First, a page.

Mystery Books

Mystery Movies

  • Sunshine

    The story begins in the year 2057, as our Sun begins to die and mankind faces the unthinkable: extinction. Earth's last hope lies

  • Moon [Blu-ray]

    Sam Bell (Sam Rockwell) is nearing the completion of his 3-year-long contract with Lunar Industries, mining Earth's primary source

  • Orphan

    Orphan (DVD)Peter Sarsgaard and Vera Farmiga star as a couple who adopt a 9-year-old girl after losing their ow

  • Shutter Island

    Academy Award® winning director Martin Scorses once again teams up with Leonardo DiCaprio in this spine-chilling thriller that cr

  • The Da Vinci Code (Widescreen Two-Disc Special Edition)

    Dan Brown's international bestseller comes alive in the film THE DA VINCI CODE, directed by Ron Howard with a screenplay by Akiva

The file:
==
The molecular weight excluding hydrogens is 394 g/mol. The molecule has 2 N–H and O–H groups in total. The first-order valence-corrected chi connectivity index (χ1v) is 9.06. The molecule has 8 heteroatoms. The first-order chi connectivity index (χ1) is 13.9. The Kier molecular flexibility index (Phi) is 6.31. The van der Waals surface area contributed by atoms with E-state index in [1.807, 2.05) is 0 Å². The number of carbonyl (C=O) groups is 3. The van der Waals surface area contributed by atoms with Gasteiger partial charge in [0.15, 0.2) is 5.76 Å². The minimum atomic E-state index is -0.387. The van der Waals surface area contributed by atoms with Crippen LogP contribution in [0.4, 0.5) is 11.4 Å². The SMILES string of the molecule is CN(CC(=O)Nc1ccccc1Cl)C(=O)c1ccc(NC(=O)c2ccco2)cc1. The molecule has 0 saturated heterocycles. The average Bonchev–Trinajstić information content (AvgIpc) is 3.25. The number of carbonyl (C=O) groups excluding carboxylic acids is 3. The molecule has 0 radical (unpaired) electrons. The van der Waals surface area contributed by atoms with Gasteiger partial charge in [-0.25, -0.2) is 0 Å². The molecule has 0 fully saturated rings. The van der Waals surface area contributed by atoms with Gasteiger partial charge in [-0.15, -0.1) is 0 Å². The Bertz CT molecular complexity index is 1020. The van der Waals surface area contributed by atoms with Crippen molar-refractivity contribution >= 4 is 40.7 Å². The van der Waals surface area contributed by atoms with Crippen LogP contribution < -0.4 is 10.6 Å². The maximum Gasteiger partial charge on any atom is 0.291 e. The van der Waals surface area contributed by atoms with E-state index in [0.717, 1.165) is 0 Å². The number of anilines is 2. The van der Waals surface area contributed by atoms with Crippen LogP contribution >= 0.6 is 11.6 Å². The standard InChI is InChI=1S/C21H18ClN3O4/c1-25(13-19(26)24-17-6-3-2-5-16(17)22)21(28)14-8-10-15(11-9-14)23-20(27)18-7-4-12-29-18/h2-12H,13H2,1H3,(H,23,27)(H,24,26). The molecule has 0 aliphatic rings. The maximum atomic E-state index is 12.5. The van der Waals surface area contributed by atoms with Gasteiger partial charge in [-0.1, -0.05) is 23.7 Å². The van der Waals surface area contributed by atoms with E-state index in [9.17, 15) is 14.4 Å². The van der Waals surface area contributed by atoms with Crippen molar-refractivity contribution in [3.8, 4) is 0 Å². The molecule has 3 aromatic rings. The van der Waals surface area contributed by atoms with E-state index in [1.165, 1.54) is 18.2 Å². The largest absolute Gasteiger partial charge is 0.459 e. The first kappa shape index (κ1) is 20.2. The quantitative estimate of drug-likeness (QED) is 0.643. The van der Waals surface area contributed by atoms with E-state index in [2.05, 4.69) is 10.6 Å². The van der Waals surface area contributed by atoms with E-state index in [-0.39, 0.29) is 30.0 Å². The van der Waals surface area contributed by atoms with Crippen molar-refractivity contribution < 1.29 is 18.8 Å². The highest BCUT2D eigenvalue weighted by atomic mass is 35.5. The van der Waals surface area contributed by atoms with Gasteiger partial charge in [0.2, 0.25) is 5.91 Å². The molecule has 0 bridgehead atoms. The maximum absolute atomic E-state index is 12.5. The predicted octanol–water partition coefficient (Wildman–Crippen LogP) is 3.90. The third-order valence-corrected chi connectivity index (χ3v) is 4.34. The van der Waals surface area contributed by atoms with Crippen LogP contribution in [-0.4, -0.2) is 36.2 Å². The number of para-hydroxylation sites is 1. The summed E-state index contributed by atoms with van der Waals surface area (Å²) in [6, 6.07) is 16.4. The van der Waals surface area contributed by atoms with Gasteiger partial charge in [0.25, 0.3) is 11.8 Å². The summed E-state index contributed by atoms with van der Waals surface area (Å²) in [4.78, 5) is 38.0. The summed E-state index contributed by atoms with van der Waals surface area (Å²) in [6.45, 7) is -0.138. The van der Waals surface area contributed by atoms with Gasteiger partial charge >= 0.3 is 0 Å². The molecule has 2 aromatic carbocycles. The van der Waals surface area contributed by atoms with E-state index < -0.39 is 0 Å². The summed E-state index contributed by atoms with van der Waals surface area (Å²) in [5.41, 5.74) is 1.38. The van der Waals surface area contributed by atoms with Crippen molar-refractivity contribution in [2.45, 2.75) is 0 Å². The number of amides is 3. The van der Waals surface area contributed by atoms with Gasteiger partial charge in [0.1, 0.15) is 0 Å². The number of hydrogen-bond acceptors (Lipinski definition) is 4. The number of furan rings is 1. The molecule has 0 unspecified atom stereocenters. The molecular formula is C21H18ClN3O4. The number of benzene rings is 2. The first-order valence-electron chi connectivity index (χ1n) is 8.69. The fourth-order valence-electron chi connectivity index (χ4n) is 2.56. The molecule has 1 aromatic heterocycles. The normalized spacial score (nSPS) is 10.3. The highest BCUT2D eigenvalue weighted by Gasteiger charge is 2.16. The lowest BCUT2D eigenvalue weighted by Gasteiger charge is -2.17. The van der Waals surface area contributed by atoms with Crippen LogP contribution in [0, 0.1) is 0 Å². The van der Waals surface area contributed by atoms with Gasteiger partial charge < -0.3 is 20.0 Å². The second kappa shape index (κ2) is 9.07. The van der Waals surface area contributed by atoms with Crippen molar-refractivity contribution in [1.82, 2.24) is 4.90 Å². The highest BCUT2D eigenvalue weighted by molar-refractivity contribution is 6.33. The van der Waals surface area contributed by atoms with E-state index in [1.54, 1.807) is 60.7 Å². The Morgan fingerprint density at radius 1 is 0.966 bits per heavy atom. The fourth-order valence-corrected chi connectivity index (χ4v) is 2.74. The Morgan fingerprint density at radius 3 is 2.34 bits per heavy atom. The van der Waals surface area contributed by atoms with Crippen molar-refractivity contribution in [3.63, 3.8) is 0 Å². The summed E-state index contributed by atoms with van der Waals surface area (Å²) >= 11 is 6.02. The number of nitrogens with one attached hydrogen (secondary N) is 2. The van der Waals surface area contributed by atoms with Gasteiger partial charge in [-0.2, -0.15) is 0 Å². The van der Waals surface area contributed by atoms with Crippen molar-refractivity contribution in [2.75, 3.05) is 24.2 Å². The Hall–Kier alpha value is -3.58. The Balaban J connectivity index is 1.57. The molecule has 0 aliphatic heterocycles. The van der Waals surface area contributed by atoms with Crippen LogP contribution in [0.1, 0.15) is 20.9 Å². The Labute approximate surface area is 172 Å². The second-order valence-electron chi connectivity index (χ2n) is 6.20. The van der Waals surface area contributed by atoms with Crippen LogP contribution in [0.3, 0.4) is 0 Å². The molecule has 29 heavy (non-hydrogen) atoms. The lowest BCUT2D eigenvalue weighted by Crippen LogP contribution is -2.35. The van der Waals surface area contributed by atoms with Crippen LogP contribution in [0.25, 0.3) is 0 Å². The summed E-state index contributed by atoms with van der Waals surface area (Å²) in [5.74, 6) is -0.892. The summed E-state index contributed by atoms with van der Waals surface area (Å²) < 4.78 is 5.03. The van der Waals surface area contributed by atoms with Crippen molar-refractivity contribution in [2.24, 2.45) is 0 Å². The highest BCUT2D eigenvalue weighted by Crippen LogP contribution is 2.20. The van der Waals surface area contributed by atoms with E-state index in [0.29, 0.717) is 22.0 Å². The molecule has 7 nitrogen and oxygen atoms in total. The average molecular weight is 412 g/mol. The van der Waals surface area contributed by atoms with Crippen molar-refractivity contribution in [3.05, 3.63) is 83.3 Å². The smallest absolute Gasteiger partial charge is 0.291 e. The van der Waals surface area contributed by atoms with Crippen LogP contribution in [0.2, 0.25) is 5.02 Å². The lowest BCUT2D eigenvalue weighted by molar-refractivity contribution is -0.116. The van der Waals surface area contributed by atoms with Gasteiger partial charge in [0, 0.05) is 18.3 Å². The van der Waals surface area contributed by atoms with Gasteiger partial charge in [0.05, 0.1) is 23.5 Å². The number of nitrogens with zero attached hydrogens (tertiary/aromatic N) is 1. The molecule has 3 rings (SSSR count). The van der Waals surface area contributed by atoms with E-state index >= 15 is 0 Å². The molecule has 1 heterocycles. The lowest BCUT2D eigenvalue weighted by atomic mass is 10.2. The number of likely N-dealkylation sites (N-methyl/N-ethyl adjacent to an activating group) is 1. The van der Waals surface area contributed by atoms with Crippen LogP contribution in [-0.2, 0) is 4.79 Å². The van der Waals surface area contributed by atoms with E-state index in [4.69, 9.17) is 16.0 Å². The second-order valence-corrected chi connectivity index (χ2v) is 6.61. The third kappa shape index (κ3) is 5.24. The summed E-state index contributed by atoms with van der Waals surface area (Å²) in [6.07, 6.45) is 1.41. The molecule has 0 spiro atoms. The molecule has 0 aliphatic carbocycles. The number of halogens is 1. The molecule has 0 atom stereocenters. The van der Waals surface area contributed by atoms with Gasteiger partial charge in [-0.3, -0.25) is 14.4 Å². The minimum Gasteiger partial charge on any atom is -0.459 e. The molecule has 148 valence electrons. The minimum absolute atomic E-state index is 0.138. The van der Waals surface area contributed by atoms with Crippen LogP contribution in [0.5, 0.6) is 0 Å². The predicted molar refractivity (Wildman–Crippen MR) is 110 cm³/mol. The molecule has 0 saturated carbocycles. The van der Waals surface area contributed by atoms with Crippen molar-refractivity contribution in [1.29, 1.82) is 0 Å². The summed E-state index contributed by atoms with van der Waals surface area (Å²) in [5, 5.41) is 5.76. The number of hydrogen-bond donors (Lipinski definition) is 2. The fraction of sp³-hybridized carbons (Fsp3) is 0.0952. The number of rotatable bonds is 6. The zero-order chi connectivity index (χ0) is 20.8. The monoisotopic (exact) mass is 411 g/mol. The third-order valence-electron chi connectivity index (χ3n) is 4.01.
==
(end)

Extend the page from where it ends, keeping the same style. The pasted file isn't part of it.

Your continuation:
• More...

Mystery Authors

Kenneth Fearing biography

Fearing

 

 

Kenneth Fearing

(1902 - 1961)

Kenneth Fearing (1902-1961) was the author of seven novels (including The Big Clock) and seven books of poetry; the film critic for The New Masses; a founding editor of Partisan Review; and a frequent contributor to The New Yorker. In recent years a growing number of critics have agreed with M. L. Rosenthal's estimation of Kenneth Fearing as "the chief poet of the American Depression." This publication marks the first time all of Fearing's poetry has been collected in one volume.

"To [Fearing] America was already an all-enveloping nightmare in which he felt trapped like a rat and from which he could not awaken. Fearing's language, which is what you would have heard in a newsroom in the Middle West in the 1930s, plain and ordinary, has a cadence, a music of its own, not borrowed from any English or French literary models, or any other, that's distinctly American." --Carl Rakosi

"No one else so completely immersed himself in the lingo of the mass culture. . . . Kenneth Fearing didn't think like an advertising copywriter. He thought like the advertising copy itself, or at least like a taxi driver reading a billboard while fighting traffic." --Kenneth Rexroth, American Poetry in the Twentieth Century

Information source: wikipedia